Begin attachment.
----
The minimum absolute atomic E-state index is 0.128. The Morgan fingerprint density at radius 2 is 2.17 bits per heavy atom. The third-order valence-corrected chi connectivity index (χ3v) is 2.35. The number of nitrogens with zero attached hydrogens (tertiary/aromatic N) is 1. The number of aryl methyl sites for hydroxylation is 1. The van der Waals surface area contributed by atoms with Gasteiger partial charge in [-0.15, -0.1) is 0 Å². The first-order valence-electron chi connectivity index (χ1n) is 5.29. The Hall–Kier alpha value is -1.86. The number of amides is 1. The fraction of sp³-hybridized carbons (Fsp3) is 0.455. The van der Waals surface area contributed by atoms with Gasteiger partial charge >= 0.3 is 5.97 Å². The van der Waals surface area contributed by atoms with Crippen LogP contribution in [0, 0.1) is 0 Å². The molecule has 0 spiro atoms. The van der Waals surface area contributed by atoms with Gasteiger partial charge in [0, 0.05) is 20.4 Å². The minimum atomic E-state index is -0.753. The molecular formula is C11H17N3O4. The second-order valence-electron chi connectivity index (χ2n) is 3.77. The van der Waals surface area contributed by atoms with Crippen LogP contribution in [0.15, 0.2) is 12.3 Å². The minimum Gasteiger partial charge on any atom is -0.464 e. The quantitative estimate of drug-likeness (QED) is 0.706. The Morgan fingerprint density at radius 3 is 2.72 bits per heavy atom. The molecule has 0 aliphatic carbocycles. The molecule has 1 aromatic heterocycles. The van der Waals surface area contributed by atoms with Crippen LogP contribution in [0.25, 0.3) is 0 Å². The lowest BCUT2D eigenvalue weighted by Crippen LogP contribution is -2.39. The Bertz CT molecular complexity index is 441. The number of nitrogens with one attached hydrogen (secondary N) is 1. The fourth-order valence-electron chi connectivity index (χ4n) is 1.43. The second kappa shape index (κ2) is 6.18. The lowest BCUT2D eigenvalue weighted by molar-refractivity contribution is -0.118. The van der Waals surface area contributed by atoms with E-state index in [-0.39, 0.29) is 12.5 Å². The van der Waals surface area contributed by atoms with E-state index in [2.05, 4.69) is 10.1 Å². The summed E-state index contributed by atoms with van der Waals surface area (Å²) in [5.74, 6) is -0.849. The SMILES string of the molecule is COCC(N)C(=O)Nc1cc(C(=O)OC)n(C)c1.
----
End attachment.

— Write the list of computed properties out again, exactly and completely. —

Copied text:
The minimum absolute atomic E-state index is 0.128. The Morgan fingerprint density at radius 2 is 2.17 bits per heavy atom. The third-order valence-corrected chi connectivity index (χ3v) is 2.35. The number of nitrogens with zero attached hydrogens (tertiary/aromatic N) is 1. The number of aryl methyl sites for hydroxylation is 1. The van der Waals surface area contributed by atoms with Gasteiger partial charge in [-0.15, -0.1) is 0 Å². The first-order valence-electron chi connectivity index (χ1n) is 5.29. The Hall–Kier alpha value is -1.86. The number of amides is 1. The fraction of sp³-hybridized carbons (Fsp3) is 0.455. The van der Waals surface area contributed by atoms with Gasteiger partial charge >= 0.3 is 5.97 Å². The van der Waals surface area contributed by atoms with Crippen LogP contribution in [0, 0.1) is 0 Å². The molecule has 0 spiro atoms. The van der Waals surface area contributed by atoms with Gasteiger partial charge in [0, 0.05) is 20.4 Å². The minimum atomic E-state index is -0.753. The molecular formula is C11H17N3O4. The second-order valence-electron chi connectivity index (χ2n) is 3.77. The van der Waals surface area contributed by atoms with Crippen LogP contribution in [0.15, 0.2) is 12.3 Å². The minimum Gasteiger partial charge on any atom is -0.464 e. The quantitative estimate of drug-likeness (QED) is 0.706. The Morgan fingerprint density at radius 3 is 2.72 bits per heavy atom. The molecule has 0 aliphatic carbocycles. The molecule has 1 aromatic heterocycles. The van der Waals surface area contributed by atoms with Crippen LogP contribution in [0.25, 0.3) is 0 Å². The lowest BCUT2D eigenvalue weighted by Crippen LogP contribution is -2.39. The Bertz CT molecular complexity index is 441. The number of nitrogens with one attached hydrogen (secondary N) is 1. The fourth-order valence-electron chi connectivity index (χ4n) is 1.43. The second kappa shape index (κ2) is 6.18. The lowest BCUT2D eigenvalue weighted by molar-refractivity contribution is -0.118. The van der Waals surface area contributed by atoms with E-state index in [-0.39, 0.29) is 12.5 Å². The van der Waals surface area contributed by atoms with E-state index in [2.05, 4.69) is 10.1 Å². The summed E-state index contributed by atoms with van der Waals surface area (Å²) in [5.74, 6) is -0.849. The SMILES string of the molecule is COCC(N)C(=O)Nc1cc(C(=O)OC)n(C)c1.